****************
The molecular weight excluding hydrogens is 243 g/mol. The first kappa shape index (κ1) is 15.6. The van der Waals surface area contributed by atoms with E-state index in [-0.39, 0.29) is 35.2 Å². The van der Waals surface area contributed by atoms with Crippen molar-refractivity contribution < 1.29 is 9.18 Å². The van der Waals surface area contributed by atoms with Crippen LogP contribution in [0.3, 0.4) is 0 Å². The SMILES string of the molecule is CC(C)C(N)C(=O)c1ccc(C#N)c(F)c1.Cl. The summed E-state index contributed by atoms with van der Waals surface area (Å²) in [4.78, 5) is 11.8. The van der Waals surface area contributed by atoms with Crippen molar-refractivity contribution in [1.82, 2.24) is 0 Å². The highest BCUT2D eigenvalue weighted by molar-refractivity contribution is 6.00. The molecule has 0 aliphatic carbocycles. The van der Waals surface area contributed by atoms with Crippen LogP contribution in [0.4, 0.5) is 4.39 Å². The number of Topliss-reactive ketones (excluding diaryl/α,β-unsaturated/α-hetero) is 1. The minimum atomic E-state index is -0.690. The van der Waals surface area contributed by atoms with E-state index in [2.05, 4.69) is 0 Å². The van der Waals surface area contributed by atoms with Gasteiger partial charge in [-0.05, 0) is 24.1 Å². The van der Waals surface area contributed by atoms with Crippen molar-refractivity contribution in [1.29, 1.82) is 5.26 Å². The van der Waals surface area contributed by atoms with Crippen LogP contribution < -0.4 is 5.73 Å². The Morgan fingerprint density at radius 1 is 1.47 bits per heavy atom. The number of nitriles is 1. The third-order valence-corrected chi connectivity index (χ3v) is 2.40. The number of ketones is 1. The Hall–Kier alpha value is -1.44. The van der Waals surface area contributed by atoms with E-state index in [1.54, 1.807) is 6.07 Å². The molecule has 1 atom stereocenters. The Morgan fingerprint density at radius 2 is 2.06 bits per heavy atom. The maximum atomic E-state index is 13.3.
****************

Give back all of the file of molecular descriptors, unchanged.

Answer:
The molecular weight excluding hydrogens is 243 g/mol. The first kappa shape index (κ1) is 15.6. The van der Waals surface area contributed by atoms with E-state index in [-0.39, 0.29) is 35.2 Å². The van der Waals surface area contributed by atoms with Crippen molar-refractivity contribution < 1.29 is 9.18 Å². The van der Waals surface area contributed by atoms with Crippen LogP contribution in [0.3, 0.4) is 0 Å². The SMILES string of the molecule is CC(C)C(N)C(=O)c1ccc(C#N)c(F)c1.Cl. The summed E-state index contributed by atoms with van der Waals surface area (Å²) in [4.78, 5) is 11.8. The van der Waals surface area contributed by atoms with Crippen molar-refractivity contribution in [1.82, 2.24) is 0 Å². The highest BCUT2D eigenvalue weighted by molar-refractivity contribution is 6.00. The molecule has 0 aliphatic carbocycles. The van der Waals surface area contributed by atoms with Crippen LogP contribution in [0.4, 0.5) is 4.39 Å². The number of Topliss-reactive ketones (excluding diaryl/α,β-unsaturated/α-hetero) is 1. The minimum atomic E-state index is -0.690. The van der Waals surface area contributed by atoms with E-state index in [2.05, 4.69) is 0 Å². The van der Waals surface area contributed by atoms with Gasteiger partial charge in [-0.05, 0) is 24.1 Å². The van der Waals surface area contributed by atoms with Crippen molar-refractivity contribution in [1.29, 1.82) is 5.26 Å². The van der Waals surface area contributed by atoms with Crippen LogP contribution < -0.4 is 5.73 Å². The Morgan fingerprint density at radius 1 is 1.47 bits per heavy atom. The number of nitriles is 1. The third-order valence-corrected chi connectivity index (χ3v) is 2.40. The number of ketones is 1. The Hall–Kier alpha value is -1.44. The van der Waals surface area contributed by atoms with E-state index in [1.54, 1.807) is 6.07 Å². The molecule has 1 atom stereocenters. The Morgan fingerprint density at radius 2 is 2.06 bits per heavy atom. The maximum atomic E-state index is 13.3.